Proposals for DSM-5: introduction to special section of Journal of Personality Disorders.
ABSTRACT On February 10, 2010, the official proposals for the personality disorders section of the fifth edition of the American Psychiatric Association's (APA) Diagnostic and Statistical Manual of Mental Disorders (DSM-5) were posted (see www.dsm5.org ). The posting by the DSM-5 Personality and Personality Disorders Work Group has been helpful in informing the field of the possible changes that may occur with DSM-5. Their presence allows for and encourages persons to provide their suggestions and concerns. The extent of the proposals is considerable. As expressed on the website, "the work group recommends a major reconceptualization of personality psychopathology" (Skodol, 2010, "Reformulation of personality disorders in DSM-5," para. 1). The proposals have generated some controversy. The Journal of Personality Disorders has always sought to be a participant in the crucial debates in our field. The purpose of this special issue is to provide members of the Work Group the opportunity to further articulate the rationale for the proposals, and to provide others an opportunity to articulate their concerns. Copies of this special issue were distributed to interested persons when the complete set of final papers were received (October of 2010).
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ABSTRACT: The publication of the Diagnostic and Statistical Manual of Mental Disorders (5th ed.; DSM-5) will transform the way in which personality disorders are conceptualized and diagnosed. Much consideration has been given to the proposed changes and their implications for clinicians and researchers. In this special series, Personality Disorders: Theory, Research, and Treatment adds to this conversation by presenting unique perspectives and issues that have received less attention, but that warrant consideration, as the publication of DSM-5 approaches. Our introduction provides an overview of the key issues in four articles in this special series, considering them within the context of the proposed DSM-5 revisions. (PsycINFO Database Record (c) 2012 APA, all rights reserved).Personality Disorders: Theory, Research, and Treatment 10/2012; 3(4):442-3. DOI:10.1037/per0000012 · 3.54 Impact Factor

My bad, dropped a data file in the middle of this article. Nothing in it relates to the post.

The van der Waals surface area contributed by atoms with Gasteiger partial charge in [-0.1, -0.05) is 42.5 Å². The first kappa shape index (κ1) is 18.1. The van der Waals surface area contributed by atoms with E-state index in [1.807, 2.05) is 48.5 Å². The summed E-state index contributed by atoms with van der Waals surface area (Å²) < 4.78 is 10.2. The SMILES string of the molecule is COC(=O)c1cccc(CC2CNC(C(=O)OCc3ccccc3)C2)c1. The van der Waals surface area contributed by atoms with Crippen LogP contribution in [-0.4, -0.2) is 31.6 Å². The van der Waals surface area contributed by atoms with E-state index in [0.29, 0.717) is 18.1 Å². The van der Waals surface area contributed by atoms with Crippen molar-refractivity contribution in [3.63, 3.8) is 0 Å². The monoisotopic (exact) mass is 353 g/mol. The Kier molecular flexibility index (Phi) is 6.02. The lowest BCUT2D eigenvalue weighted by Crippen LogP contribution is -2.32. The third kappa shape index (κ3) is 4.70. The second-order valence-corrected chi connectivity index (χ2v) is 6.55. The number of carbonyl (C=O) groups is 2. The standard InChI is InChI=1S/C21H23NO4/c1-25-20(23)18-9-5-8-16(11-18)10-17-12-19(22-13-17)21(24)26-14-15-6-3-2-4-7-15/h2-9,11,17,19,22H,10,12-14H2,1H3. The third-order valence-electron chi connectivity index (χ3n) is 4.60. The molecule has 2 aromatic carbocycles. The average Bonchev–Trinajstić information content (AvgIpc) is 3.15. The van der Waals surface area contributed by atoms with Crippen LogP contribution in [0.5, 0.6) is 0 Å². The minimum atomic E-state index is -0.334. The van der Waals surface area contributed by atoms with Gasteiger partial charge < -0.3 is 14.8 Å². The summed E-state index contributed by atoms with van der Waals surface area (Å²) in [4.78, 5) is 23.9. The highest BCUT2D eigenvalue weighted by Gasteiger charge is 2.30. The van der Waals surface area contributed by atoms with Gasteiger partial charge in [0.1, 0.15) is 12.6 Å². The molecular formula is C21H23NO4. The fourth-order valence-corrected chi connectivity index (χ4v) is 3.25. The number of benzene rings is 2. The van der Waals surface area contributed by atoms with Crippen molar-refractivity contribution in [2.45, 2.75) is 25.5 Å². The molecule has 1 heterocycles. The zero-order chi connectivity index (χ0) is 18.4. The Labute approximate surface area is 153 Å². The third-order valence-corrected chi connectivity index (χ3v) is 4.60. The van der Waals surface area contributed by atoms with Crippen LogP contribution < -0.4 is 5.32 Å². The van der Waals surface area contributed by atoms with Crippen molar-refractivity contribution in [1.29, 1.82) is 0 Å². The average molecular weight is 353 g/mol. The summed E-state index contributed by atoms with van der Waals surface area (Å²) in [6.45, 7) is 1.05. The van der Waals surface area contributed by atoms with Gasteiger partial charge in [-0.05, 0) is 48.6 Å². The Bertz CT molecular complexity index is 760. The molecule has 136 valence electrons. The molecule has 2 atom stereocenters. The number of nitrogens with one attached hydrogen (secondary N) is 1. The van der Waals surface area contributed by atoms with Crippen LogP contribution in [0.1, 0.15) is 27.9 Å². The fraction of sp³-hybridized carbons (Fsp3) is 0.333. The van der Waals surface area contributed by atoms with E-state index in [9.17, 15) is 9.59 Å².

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ABSTRACT: Attachment theory is a biopsychosocial model referring to a person’s characteristic ways of relating in close relationships, such as with parents, children, and romantic partners. These ways of relating are learned during early infancy and mold subsequent intimate relationships. An adult who is securely attached has internalized a reliable relationship to his/her caregivers in infancy, and thus is capable of adapting to different social contexts and, more importantly, of maintaining an adequate equilibrium between self-regulation and interpersonal regulation of stress. Insecure adult attachment styles are divided into 1) anxious/preoccupied (individuals are hypersensitive to rejection and show compulsive care- and attention-seeking behavior); 2) avoidant/dismissing (individuals are hyposensitive to social interactions, and are socially isolated); and 3) unresolved/disorganized (individuals are unable to cope under stress, thus suffering pervasive affective dysregulation). This review discusses the theoretical, psychological, neuroscientific, and developmental aspects of attachment from an evidence-based perspective. It provides an updated account of the science regarding attachment and its relevance to the etiology, diagnosis, and treatment of mental illness. It examines the privileged relation between attachment and personality disorders (PDs) from multiple angles in order to introduce the most recent psychotherapeutic advances, based on attachment research, for the treatment of PDs, particularly borderline PD. Three effective, evidence-based psychotherapeutic interventions are described: Mentalization-Based Treatment, Transference-Focused Psychotherapy and Schema-Focused Therapy.03/2013; 11:155-166. DOI:10.1176/appi.focus.11.2.155